Abramovich is not going to sack me, says Villas-Boas
Chelsea manager denies his position is under threat as they slip to 12 points behind leaders
Andre Villas-Boas is adamant Roman Abramovich will grant him time to rebuild Chelsea in his own image despite a third defeat in their last four games against Liverpool yesterday. The Stamford Bridge side stand 12 points off the pace in the Premier League after Glen Johnson's late winner for Kenny Dalglish's team, but the Portuguese is confident his billionaire benefactor did not pay £13m to recruit him from Porto simply to pension him off four months later.
"We have set out to build something new at this club and the club is committed to the future we are building," said the 34-year-old. "The owner did not pay €15m to get me out of Porto to pay me another fortune to get out. Our commitment is to the club and what we are doing in the future. We have the talent to compete in all competitions, and that's the perspective we take at the moment."
Villas-Boas admits, though, that his side's travails in recent weeks have left them no room for error if they are to compete for the Premier League title. Defeat at Queen's Park Rangers was followed by a chaotic loss at home to Arsenal, with Liverpool's victory here – achieved despite Daniel Sturridge cancelling out Maxi Rodriguez's opener – representing the first time in Abramovich's decade in English football that Chelsea have been beaten in consecutive games at Stamford Bridge.
"The situation in the league is not good for us," he said. "It's not impossible to turn it around, but it's not the brightest of starts for Chelsea in the Premier League in the last 10 years. It doesn't look good being 12 points behind the leaders [Manchester City], a strong leader, but the December fixtures give us hope. The belief is still there.
"City are playing well, that is the end of the story. Manchester United are playing well, and they are in front of us. Arsenal are playing well and recovering. Newcastle are playing well, as are Liverpool. We are going to have to play well to get the results we need.
"The last time [a team recovered a 12point deficit in December] was a long time ago, but that does not mean we cannot do that. We have won at places where other title contenders have lost, so it is even. We have to go to Newcastle and try to win the game. At the moment the perspective is we need to win every game if we are to maintain a title challenge."
The suspicion among outside observers is that Chelsea will struggle to do that without substantial changes to their defence. David Luiz, the Brazil international centre back, has attracted the bulk of the opprobrium, with Gary Neville suggesting during the television coverage of this game that the former Benfica defender looked like he was being controlled by a "10-year-old playing PlayStation".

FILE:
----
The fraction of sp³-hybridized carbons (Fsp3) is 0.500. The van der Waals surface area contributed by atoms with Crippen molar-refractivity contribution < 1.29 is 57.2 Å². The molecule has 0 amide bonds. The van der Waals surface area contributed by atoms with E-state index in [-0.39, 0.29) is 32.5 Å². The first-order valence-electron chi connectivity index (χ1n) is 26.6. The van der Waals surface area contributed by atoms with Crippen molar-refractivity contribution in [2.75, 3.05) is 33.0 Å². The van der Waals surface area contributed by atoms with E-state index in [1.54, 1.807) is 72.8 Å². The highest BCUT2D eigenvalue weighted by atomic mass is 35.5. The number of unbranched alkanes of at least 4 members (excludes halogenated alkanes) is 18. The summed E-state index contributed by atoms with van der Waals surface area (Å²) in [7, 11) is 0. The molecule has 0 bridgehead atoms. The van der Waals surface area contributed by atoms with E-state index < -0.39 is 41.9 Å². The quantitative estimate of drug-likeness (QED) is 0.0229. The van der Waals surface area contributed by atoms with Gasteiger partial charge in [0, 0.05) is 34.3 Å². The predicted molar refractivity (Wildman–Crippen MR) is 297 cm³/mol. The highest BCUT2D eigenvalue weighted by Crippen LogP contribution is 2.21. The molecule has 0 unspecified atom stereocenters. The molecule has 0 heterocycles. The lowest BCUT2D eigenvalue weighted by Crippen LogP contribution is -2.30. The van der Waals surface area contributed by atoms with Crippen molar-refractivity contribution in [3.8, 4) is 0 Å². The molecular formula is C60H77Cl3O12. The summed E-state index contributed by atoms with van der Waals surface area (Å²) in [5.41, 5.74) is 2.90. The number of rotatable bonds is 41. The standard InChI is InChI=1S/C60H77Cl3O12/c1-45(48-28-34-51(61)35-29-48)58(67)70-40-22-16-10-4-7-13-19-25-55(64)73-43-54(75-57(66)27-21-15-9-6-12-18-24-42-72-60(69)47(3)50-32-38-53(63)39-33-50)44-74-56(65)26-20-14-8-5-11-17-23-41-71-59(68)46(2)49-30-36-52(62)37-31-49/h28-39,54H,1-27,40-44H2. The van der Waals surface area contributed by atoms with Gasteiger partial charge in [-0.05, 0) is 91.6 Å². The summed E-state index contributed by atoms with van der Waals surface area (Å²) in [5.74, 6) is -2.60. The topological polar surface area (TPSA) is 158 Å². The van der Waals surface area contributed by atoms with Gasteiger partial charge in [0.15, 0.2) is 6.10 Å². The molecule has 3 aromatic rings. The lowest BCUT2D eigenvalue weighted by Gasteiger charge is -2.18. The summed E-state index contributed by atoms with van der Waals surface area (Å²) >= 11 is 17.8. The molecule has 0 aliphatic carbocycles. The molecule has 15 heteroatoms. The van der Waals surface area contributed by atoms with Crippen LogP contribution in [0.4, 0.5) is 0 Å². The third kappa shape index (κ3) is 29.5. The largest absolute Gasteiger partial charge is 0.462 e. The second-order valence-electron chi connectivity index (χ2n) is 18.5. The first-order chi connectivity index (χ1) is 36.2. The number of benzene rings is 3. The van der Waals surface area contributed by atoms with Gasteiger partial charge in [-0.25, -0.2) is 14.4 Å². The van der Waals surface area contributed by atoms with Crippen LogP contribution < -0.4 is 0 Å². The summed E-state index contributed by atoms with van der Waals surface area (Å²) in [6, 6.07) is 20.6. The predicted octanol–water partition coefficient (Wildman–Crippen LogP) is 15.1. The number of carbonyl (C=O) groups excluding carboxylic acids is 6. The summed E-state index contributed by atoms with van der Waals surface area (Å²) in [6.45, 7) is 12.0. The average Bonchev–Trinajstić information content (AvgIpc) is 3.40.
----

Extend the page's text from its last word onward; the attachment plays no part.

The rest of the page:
Villas-Boas, needless to say, retains faith that his defence can be improved without resorting to Abramovich's cheque book in January. His response to Neville's criticism, though, suggests a man who is troubled by his defence.
"Gary was a fantastic defender and I have nothing to say about his opinion," said the Portuguese. "It's a stupid approach to an opinion, but if that's the way he wants to take the game, that's ridiculous.
"Of course we can [solve Chelsea's defensive problems with the current squad]. We need to organise ourselves a little bit better. When you are conceding in situations like this, and being so low in the League, you focus on the details that you have to get right. That's exactly what we're doing and where we have to improve."
Villas-Boas was, however, quick to praise the form of his captain, John Terry, at a time when the 30-year-old defender – who, like Liverpool striker Luis Suarez, warmed up in a T-shirt bearing the slogan "Kick Racism Out Of Football" – is under investigation by the Football Association and the Metropolitan Police for allegedly racially abusing QPR's Anton Ferdinand.
"I do not think it has affected him," said Villas-Boas. "There are ongoing investigations that set you in different compromises [sic], but I don't think it has affected his approach or performances."
The Chelsea manager can, at least, rely on the support of the man who compounded his woes yesterday. After expressing his condolences to reserve goalkeeper Brad Jones, whose five-year-old son, Luca, died on Friday, Dalglish insisted that nobody in football would question the work of Villas-Boas, no matter how disappointing the club's current form on the pitch.
"Nobody in the football profession will be questioning him," said the Scot, whose side now stand level with Chelsea, Arsenal and Tottenham on 22 points.
"I don't know the lad, but he had a fantastic CV at Porto. I don't know what the criticism will be, but there is huge respect for him in the football profession."
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